The Rest Architectural Style

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Introduction to the REST architectural style with an example API - SOFT

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The Rest Architectural Style

  1. 1. The REST Architectural Style Robert Wilson, March 2009 [email_address]
  2. 2. <ul><ul><li> Who has heard of REST ? </li></ul></ul>
  3. 3. REST is <ul><li>An acronym from: Representational State Transfer </li></ul><ul><li>An architectural style that is derived by applying a set constraints to the elements of a system so the system exhibits certain properties such as loose coupling and scalability </li></ul><ul><li>Defined by Roy T. Fielding, PhD in his PhD dissertation, Chapter 5 Representational State Transfer (REST) ‏ </li></ul><ul><li>Data-orientated, “ Unlike the distributed object style [ 31 ], where all data is encapsulated within and hidden by the processing components, the nature and state of an architecture's data elements is a key aspect of REST” Architectural Styles and the Design of Network-based Software Architectures Roy Thomas Fielding, 2000: PhD dissertation, Chapter 5 Representational State Transfer (REST) </li></ul>
  4. 4. When can I use REST? <ul><li>For Web Services </li></ul><ul><ul><li>build your web service using the REST style </li></ul></ul><ul><ul><li>alternative to some of WS-*, not a replacement for WS-* </li></ul></ul><ul><li>Clients interfacing to public REST APIs </li></ul><ul><ul><li>e.g. Amazon S3 REST API, Google Data APIs </li></ul></ul><ul><ul><li>63 percent public APIs have a REST like interface http://www.infoq.com/presentations/Open-API-John-Musser </li></ul></ul><ul><li>From Rich Internet Applications (RIAs) ‏ </li></ul><ul><ul><li>client sends AJAX requests to a REST interface using a JavaScript library e.g. jQuery, Dojo (JsonRestStore) or a framework like JavaFX or Silverlight </li></ul></ul><ul><ul><li>response (JSON, XML etc) is displayed on the client </li></ul></ul>
  5. 5. R & R <ul><li>Resources r </li></ul><ul><ul><li>an abstraction of information: a thing, an entity, an event or “any information that can be named” </li></ul></ul><ul><ul><li>identified by URIs, URIs should contain nouns, not verbs </li></ul></ul><ul><li>Representations r </li></ul><ul><ul><li>information retrieved from a resource </li></ul></ul><ul><ul><li>resource data plus meta-data with control data (in HTTP this is the message content and headers) ‏ </li></ul></ul><ul><ul><li>possible in more than one media type, i.e. a resource could be represented in HTML, XML, JSON, Atom, XHTML or RDF </li></ul></ul><ul><ul><li>the current resource state containing data and possibly URIs (links). The URIs are the relationships and application state transitions available from the current representation </li></ul></ul>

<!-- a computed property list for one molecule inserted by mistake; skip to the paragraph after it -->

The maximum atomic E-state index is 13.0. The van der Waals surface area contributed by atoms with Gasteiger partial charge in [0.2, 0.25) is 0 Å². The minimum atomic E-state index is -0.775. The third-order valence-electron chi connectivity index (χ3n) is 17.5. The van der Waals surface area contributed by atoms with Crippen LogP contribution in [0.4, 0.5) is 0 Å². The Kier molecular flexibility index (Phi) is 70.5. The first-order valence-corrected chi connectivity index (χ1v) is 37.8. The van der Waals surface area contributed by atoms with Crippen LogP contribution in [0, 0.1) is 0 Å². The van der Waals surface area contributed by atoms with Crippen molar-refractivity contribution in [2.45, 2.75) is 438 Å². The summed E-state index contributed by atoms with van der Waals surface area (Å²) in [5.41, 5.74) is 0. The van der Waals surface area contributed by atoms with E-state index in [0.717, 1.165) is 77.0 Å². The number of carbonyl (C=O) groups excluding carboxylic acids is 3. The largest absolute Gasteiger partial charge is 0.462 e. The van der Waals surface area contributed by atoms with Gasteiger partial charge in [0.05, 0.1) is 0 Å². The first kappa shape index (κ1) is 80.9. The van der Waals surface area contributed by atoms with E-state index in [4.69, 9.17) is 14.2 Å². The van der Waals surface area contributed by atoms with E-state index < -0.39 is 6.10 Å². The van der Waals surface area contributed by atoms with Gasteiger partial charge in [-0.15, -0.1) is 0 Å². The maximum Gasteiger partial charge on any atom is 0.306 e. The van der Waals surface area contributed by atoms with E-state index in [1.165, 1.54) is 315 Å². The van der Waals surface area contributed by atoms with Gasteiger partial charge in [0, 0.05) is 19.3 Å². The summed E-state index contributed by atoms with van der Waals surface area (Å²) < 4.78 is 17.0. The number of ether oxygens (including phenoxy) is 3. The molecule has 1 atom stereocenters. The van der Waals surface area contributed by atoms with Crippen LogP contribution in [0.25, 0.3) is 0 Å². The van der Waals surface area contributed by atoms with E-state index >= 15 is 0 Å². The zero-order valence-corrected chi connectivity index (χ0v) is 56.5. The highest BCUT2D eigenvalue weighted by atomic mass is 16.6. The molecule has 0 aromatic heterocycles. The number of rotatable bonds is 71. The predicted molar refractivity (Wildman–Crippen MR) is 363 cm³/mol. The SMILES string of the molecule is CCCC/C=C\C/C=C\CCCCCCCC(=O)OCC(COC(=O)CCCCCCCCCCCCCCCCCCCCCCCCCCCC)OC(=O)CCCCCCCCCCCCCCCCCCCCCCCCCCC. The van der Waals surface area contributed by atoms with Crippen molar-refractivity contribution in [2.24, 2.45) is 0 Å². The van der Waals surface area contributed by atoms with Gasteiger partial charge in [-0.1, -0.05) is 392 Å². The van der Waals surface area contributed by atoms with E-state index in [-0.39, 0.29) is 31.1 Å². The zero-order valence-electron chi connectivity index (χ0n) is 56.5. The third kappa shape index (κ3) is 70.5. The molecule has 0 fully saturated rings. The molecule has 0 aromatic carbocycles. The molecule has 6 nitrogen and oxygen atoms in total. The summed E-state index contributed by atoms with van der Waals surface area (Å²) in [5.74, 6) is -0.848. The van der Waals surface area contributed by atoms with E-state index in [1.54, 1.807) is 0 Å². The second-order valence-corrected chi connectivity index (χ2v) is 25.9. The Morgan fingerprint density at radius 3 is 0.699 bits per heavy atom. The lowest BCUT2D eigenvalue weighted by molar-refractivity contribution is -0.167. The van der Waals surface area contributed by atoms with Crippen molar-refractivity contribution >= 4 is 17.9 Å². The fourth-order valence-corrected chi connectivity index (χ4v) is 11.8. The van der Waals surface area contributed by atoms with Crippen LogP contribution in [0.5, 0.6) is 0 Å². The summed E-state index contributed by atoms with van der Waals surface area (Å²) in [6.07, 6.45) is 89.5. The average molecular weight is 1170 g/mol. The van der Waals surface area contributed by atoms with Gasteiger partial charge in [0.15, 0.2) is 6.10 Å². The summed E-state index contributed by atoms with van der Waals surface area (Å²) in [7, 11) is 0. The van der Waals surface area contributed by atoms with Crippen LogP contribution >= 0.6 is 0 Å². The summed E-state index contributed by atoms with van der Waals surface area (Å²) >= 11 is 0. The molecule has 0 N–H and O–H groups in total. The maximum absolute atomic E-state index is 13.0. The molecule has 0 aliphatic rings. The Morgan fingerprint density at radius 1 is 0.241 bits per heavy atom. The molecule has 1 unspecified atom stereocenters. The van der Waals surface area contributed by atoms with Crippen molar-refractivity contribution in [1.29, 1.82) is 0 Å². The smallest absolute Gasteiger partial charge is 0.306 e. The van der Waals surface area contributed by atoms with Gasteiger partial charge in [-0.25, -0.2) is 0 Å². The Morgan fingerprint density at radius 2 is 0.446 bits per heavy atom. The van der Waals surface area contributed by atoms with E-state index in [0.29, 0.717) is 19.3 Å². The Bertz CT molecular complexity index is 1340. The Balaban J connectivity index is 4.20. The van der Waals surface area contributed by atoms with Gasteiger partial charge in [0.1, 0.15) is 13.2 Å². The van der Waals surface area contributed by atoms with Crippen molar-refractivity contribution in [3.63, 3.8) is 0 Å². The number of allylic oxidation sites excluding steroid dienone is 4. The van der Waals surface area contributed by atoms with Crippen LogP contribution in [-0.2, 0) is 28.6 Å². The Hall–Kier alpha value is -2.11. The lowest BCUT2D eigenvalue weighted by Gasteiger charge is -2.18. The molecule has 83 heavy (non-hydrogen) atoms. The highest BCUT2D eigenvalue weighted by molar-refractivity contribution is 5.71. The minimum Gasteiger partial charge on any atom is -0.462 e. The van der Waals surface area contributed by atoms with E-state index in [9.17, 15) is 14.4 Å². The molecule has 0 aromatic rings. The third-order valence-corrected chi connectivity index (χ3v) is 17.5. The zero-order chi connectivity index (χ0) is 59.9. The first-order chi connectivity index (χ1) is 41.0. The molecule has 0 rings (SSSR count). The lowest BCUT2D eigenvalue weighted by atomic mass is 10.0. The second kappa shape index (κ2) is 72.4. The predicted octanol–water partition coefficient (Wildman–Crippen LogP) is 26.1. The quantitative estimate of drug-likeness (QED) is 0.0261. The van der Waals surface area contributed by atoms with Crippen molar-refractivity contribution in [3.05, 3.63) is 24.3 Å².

6. 6. The REST Constraints <ul><li>Client-Server architectural style </li></ul><ul><li>Stateless Server </li></ul><ul><ul><li>session state is kept on the client </li></ul></ul><ul><li>Cacheable </li></ul><ul><ul><li>data is labelled as cacheable or non-cacheable </li></ul></ul>
  7. 7. The REST Constraints cont. <ul><li>The Uniform interface is </li></ul><ul><ul><li>“ The central feature that distinguishes the REST architectural style from other network-based styles is its emphasis on a uniform interface between components” Architectural Styles and the Design of Network-based Software Architectures Roy Thomas Fielding, 2000: PhD dissertation, Chapter 5 Representational State Transfer (REST) </li></ul></ul><ul><ul><li>for manipulating resources via URIs through a generic set of methods. A uniform interface reduces coupling compared to a services specific interface specification </li></ul></ul>
  8. 8. The REST Constraints cont. <ul><li>The Uniform interface is </li></ul><ul><ul><li>composed of four constraints: </li></ul></ul><ul><ul><ul><li>identification of resources </li></ul></ul></ul><ul><ul><ul><li>manipulation of resources through representations </li></ul></ul></ul><ul><ul><ul><li>self-descriptive messages – meta data & control data </li></ul></ul></ul><ul><ul><ul><li>hypermedia as the engine of application state - “the hypertext constraint” , i.e. links in the data for navigation through the application. This is one of the most important constraints </li></ul></ul></ul>
  9. 9. The REST Constraints cont. <ul><li>Layered system </li></ul><ul><li>Code-On-Demand – “optional constraint” </li></ul><ul><ul><li>client functionality extended through download of code or scripts </li></ul></ul><ul><li>The constraints will likely have design trade-offs, for example </li></ul><ul><ul><li>caching may improve performance but decrease reliability if stale data is served </li></ul></ul><ul><ul><li>a stateless server can increase information in each message & you now need to rely on the client to maintain state </li></ul></ul>
  10. 10. Web uniform interface semantics <ul><li>RFC2616 specifies HTTP intended method behaviour and semantics for common HTTP methods </li></ul><ul><li>Safe: no side-effects, e.g. does not change resource </li></ul><ul><li>Idempotent: “the side-effects of N > 0 identical requests is the same as for a single request” </li></ul>Method Operation on the resource Safe Idempotent POST create a new resource as subordinate No No GET retrieve a resource representation Yes Yes PUT modify (update) a resource or create a resource at the id No Yes DELETE delete a resource No Yes
  11. 11. Web API using REST principles <ul><li>Define the resources </li></ul><ul><li>Design the resource representations </li></ul><ul><li>HTTP Protocol considerations </li></ul><ul><ul><li>response status codes </li></ul></ul><ul><ul><li>caching strategy </li></ul></ul><ul><ul><li>encodings </li></ul></ul><ul><li>Security </li></ul>